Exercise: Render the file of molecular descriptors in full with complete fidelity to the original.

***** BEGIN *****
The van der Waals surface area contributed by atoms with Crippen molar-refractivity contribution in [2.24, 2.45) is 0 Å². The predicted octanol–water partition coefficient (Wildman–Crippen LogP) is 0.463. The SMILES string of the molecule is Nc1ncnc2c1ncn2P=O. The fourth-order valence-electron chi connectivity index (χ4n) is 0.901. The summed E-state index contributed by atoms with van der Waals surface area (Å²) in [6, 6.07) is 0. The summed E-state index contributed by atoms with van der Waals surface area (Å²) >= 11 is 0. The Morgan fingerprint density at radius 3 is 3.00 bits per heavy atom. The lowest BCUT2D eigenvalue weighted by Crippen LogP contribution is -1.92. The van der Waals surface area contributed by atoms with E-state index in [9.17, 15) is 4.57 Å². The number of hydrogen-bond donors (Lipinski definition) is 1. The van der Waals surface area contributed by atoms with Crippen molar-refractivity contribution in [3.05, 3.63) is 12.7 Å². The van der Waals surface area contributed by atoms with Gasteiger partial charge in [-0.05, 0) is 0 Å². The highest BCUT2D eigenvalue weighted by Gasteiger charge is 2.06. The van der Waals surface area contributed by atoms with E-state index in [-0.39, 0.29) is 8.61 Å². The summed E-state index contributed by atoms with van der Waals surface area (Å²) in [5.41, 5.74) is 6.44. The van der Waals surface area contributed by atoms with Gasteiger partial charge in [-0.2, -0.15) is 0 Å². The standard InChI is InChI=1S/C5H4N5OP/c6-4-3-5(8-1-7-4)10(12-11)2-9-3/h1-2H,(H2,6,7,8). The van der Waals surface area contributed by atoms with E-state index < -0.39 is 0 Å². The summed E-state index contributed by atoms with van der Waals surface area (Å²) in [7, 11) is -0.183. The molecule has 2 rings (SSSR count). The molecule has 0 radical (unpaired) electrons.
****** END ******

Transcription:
The van der Waals surface area contributed by atoms with Crippen molar-refractivity contribution in [2.24, 2.45) is 0 Å². The predicted octanol–water partition coefficient (Wildman–Crippen LogP) is 0.463. The SMILES string of the molecule is Nc1ncnc2c1ncn2P=O. The fourth-order valence-electron chi connectivity index (χ4n) is 0.901. The summed E-state index contributed by atoms with van der Waals surface area (Å²) in [6, 6.07) is 0. The summed E-state index contributed by atoms with van der Waals surface area (Å²) >= 11 is 0. The Morgan fingerprint density at radius 3 is 3.00 bits per heavy atom. The lowest BCUT2D eigenvalue weighted by Crippen LogP contribution is -1.92. The van der Waals surface area contributed by atoms with E-state index in [9.17, 15) is 4.57 Å². The number of hydrogen-bond donors (Lipinski definition) is 1. The van der Waals surface area contributed by atoms with Crippen molar-refractivity contribution in [3.05, 3.63) is 12.7 Å². The van der Waals surface area contributed by atoms with Gasteiger partial charge in [-0.05, 0) is 0 Å². The highest BCUT2D eigenvalue weighted by Gasteiger charge is 2.06. The van der Waals surface area contributed by atoms with E-state index in [-0.39, 0.29) is 8.61 Å². The summed E-state index contributed by atoms with van der Waals surface area (Å²) in [5.41, 5.74) is 6.44. The van der Waals surface area contributed by atoms with Gasteiger partial charge in [-0.2, -0.15) is 0 Å². The standard InChI is InChI=1S/C5H4N5OP/c6-4-3-5(8-1-7-4)10(12-11)2-9-3/h1-2H,(H2,6,7,8). The van der Waals surface area contributed by atoms with E-state index < -0.39 is 0 Å². The summed E-state index contributed by atoms with van der Waals surface area (Å²) in [7, 11) is -0.183. The molecule has 2 rings (SSSR count). The molecule has 0 radical (unpaired) electrons.